Endotracheal Tubes: Breathing Easy Since WWI
Sir Ivan Magill developed the versatile endotracheal tube for difficult intubation of wounded WWI soldiers.

The endotracheal tube, or ETT, is a crucial piece of medical equipment. They are used most often during cardiac arrest, respiratory arrest, or for general anesthesia, when non invasive breathing methods are not practical or efficient.

The inventor of this important piece of medical equipment was Sir Ivan Magill. During WWI, he decided to address problems with airway maintenance when soldiers suffered extreme facial injuries or other wounds that caused the inability to deliver anesthesia with a mask. Today most tracheotomies are oral. However, nasotracheal intubation is also common, especially during mouth surgeries. This protects the patient from their own blood, vomit, or any other regurgitation.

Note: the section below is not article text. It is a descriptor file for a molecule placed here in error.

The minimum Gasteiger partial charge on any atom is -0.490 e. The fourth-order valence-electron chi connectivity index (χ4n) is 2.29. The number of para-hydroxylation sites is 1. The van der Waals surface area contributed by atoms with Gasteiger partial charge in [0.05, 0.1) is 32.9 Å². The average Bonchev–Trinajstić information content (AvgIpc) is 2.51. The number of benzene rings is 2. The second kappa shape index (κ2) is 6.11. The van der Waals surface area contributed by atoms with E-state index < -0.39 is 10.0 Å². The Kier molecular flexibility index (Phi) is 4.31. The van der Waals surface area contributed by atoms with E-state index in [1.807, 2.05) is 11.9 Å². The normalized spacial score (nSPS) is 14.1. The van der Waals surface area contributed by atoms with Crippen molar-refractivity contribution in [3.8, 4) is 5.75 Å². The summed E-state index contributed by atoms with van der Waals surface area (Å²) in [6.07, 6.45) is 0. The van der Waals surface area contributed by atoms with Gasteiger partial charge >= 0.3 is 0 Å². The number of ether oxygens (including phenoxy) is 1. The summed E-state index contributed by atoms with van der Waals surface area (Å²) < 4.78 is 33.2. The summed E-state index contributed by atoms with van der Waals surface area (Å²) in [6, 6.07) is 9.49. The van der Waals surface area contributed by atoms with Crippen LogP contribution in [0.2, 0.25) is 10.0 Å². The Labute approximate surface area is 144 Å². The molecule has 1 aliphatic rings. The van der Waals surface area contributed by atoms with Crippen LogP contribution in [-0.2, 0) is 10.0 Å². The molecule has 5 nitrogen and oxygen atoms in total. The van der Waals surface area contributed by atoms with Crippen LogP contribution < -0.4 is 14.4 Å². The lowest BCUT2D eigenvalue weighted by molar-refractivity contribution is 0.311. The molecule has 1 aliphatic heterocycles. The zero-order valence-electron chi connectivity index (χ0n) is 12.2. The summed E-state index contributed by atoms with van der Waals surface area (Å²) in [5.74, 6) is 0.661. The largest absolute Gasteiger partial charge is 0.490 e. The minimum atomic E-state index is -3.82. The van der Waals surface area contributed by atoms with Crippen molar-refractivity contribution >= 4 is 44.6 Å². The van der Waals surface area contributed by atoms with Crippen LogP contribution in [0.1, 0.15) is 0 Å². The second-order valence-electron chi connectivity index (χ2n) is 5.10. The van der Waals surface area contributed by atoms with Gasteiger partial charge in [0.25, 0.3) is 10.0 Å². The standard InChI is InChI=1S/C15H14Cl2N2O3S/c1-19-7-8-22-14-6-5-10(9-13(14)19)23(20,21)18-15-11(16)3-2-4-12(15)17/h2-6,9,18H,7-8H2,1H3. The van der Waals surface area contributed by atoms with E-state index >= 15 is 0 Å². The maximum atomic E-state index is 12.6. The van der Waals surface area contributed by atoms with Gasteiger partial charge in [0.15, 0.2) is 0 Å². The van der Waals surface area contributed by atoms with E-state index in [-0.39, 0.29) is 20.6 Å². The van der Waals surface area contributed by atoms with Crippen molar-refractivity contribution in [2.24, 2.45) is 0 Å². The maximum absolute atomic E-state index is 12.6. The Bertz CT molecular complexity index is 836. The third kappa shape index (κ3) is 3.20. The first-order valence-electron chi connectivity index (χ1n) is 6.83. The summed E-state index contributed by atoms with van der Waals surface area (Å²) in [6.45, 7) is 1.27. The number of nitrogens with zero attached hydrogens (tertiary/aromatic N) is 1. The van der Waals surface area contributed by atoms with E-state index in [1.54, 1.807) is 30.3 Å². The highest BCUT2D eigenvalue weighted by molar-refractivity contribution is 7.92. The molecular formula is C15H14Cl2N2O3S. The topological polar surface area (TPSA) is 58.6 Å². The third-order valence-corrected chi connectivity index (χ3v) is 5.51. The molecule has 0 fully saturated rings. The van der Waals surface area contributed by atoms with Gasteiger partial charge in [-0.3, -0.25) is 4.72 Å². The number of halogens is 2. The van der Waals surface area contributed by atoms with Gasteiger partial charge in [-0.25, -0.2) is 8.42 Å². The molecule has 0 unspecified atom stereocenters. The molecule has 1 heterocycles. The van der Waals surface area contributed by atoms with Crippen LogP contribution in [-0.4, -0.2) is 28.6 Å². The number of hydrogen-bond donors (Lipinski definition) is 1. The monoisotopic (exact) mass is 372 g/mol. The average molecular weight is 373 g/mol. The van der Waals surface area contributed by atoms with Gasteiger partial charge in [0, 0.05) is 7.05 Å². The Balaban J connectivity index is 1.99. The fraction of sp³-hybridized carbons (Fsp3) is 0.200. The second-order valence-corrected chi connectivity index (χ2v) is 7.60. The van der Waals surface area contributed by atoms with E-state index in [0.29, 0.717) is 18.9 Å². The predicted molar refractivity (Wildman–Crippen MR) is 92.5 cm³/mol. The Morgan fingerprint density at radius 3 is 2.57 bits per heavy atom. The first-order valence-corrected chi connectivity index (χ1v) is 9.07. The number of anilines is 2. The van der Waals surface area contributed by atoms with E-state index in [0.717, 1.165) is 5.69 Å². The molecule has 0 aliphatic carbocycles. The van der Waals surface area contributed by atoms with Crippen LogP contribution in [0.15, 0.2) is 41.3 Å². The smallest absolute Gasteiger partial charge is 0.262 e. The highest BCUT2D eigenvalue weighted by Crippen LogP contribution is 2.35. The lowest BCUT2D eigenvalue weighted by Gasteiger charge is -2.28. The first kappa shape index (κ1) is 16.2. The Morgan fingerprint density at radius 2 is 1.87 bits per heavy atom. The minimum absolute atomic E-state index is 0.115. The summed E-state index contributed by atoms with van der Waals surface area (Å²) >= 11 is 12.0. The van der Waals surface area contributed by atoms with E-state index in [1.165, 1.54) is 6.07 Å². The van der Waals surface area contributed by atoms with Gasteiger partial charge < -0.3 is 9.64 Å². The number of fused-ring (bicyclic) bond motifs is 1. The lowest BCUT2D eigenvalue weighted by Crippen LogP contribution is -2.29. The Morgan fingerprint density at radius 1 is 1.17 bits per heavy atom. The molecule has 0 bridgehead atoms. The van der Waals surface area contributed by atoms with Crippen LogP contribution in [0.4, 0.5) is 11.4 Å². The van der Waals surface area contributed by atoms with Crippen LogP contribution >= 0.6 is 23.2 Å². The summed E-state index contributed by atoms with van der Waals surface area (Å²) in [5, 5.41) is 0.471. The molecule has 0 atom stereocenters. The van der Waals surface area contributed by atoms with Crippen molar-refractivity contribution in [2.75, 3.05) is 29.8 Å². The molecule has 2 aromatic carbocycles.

The video below shows a cross section of the intubation process.

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